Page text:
NASA SBIR 2015 Solicitation

FORM B - PROPOSAL SUMMARY


PROPOSAL NUMBER: 15-1 H5.03-9848
SUBTOPIC TITLE: Multifunctional Materials and Structures
PROPOSAL TITLE: In-situ Sensing for Multi-Functional Structures

SMALL BUSINESS CONCERN (Firm Name, Mail Address, City/State/Zip, Phone)
Aurora Flight Sciences Corporation
90 Broadway, 11th Floor
Cambridge, MA 02142 - 1050
(617) 500-4811

PRINCIPAL INVESTIGATOR/PROJECT MANAGER (Name, E-mail, Mail Address, City/State/Zip, Phone)
Mr. Dan Campbell
dcampbell@aurora.aero
90 Broadway, 11th Floor
Cambridge, MA 02142 - 1050
(617) 500-4811

CORPORATE/BUSINESS OFFICIAL (Name, E-mail, Mail Address, City/State/Zip, Phone)
Mr. Scott Hart
shart@aurora.aero
90 Broadway, 11th Floor
Cambridge, MA 02142 - 1050
(617) 500-4892

Estimated Technology Readiness Level (TRL) at beginning and end of contract:
Begin: 3
End: 4

Technology Available (TAV) Subtopics
Multifunctional Materials and Structures is a Technology Available (TAV) subtopic that includes NASA Intellectual Property (IP). Do you plan to use the NASA IP under the award?
No

TECHNICAL ABSTRACT (Limit 2000 characters, approximately 200 words)
Aurora has developed a method to directly embed conductive fibers and dielectric layers into a carbon fiber-reinforced polymer (CFRP) structure. To date we've been using this method to embed wiring harnesses and heaters into structures. The proposed innovation leverages our success with embedded wiring, to embed strain gages and thermocouples. The resulting innovation yields CFRP structures with multiple functionalities:
1) transmitting electrical power
2) transmitting electrical signals
3) heating
4) sensing strain due to loading
5) sensing residual strain due to manufacturing
6) sensing crack propagation
7) sensing temperature
The innovation is enabled by a novel combination of materials within a shared manufacturing process. The material combination makes use of common carbon fibers that are conductive and demonstrate peizoresitive properties. By layering and arranging these materials in a novel manner, the functionalities listed above can be realized. Given that these sensing materials are in-situ (i.e. the materials are all fiber based and share a common matrix material) structural integrity is not compromised and the sensors are more likely to survive a lifetime of cyclic loading. Additionally, because the sensory materials and conductors are all fiber-based, automated manufacturing techniques (e.g. automated fiber placement) can be utilized to reduce manufacturing costs.
The embedded technologies, in combination with Aurora's self- aware aircraft tools, promise to reduce weight, increase performance, and life expectancy of aircraft.

POTENTIAL NASA COMMERCIAL APPLICATIONS (Limit 1500 characters, approximately 150 words)
Space Launch System (SLS). It's expected that NASA's SLS launch vehicle will make use of large composite fairings to protect the second stage during launch. This vehicle is exceptionally sensitive to weight. By utilizing the proposed strain sensors, residual stresses during composite fabrication can be measured. By knowing the value of these residual strains, design safety factors can be lowered and weight reduced.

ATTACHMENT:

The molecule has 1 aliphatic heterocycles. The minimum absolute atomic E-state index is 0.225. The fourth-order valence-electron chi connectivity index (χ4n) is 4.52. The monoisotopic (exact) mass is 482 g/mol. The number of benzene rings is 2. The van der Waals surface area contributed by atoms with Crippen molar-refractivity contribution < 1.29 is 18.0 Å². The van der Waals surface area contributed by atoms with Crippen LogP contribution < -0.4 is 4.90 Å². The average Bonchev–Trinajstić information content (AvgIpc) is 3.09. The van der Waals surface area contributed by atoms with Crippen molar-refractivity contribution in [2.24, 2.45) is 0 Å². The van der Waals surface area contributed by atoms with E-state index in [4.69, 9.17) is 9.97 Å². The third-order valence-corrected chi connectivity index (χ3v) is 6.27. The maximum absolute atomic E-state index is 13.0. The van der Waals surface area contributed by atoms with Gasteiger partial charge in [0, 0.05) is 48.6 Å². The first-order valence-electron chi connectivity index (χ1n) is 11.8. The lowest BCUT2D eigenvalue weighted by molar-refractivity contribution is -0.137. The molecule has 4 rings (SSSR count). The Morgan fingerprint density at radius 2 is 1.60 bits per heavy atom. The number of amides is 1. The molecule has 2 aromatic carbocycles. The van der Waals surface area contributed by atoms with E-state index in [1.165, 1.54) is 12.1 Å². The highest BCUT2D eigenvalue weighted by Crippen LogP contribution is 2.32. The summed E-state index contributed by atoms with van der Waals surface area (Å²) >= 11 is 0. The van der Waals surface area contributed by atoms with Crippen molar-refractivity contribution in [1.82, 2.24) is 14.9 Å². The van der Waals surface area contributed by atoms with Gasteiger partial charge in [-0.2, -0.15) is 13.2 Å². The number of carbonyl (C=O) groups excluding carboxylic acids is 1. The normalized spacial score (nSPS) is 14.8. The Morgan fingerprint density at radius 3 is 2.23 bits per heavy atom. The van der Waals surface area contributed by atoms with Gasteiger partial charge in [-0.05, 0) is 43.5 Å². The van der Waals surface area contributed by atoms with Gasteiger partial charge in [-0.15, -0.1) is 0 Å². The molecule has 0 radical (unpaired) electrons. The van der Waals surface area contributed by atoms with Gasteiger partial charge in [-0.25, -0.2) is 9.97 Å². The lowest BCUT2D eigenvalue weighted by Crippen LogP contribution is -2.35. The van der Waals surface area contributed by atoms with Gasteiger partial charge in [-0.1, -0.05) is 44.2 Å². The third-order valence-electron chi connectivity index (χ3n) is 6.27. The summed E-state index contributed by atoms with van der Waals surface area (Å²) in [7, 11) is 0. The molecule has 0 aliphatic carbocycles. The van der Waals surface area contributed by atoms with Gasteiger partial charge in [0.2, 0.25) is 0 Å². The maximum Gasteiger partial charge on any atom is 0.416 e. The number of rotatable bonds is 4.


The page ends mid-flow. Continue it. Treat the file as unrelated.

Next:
NASA N+3 Subsonic Transport. Aurora, working with MIT, continues to advance the development of NASA's N+3 aircraft, the double-bubble configuration. The aircraft design is representative of a 737 sized aircraft entering service in the 2030 timeframe. The design of this aircraft is still young enough, in the conceptual stages, that the technologies proposed could be integrated into the first production aircraft. Aurora is proposing to the FAA that we design and manufacture a sub-scale fuselage. For this fuselage test article, we'll propose implementation of a structural health system.

NASA Global Hawk. Aurora manufactures the primary structure of the aircraft aft of the wings. This aircraft could benefit from the increased life expectancy allowed by the proposed technology. The Global Hawk has demonstrated continued value for the DoD and likely to become a legacy program. Getting sensors onto the aircraft now would provide the ability to extend the aircraft's legacy. NASA's Global Hawk aircraft could be used as a first adopter.

POTENTIAL NON-NASA COMMERCIAL APPLICATIONS (Limit 1500 characters, approximately 150 words)
Aurora's Orion Unmanned Aircraft – The Orion aircraft is designed and fabricated by Aurora, providing a rapid path for technology insertion onto a flight ready aircraft. The proposed sensors in combination with Aurora's Self Aware tools would allow us to extend the flight envelope and life expectancy of Orion. This would ultimately increase the aircraft's performance and reduce its operating cost.

Aurora's DARPA ADAPT Aircraft – Aurora is manufacturing fourteen small aircraft for DARPA, delivery is scheduled for Q2 2015. The aircraft have a five pound payload capacity with three hour endurance. By embedding the proposed technologies into the aircraft's composite wings, we can easily provide an aircraft for third parties to use as a development platform for structural health monitoring.

Commercial Transport Aircraft – The technologies under this proposal are aimed at commercial aircraft manufactures (Boeing and Airbus) with the promise of low cost materials and easy integration with current production tools (e.g. Automated Fiber Placement). The technology is attractive for its affordability on a production scale and ability to survive over the aircraft's lifecycle.

TECHNOLOGY TAXONOMY MAPPING (NASA's technology taxonomy has been developed by the SBIR-STTR program to disseminate awareness of proposed and awarded R/R&D in the agency. It is a listing of over 100 technologies, sorted into broad categories, of interest to NASA.)
Condition Monitoring (see also Sensors)
Distribution/Management
Thermal

Form Generated on 04-23-15 15:37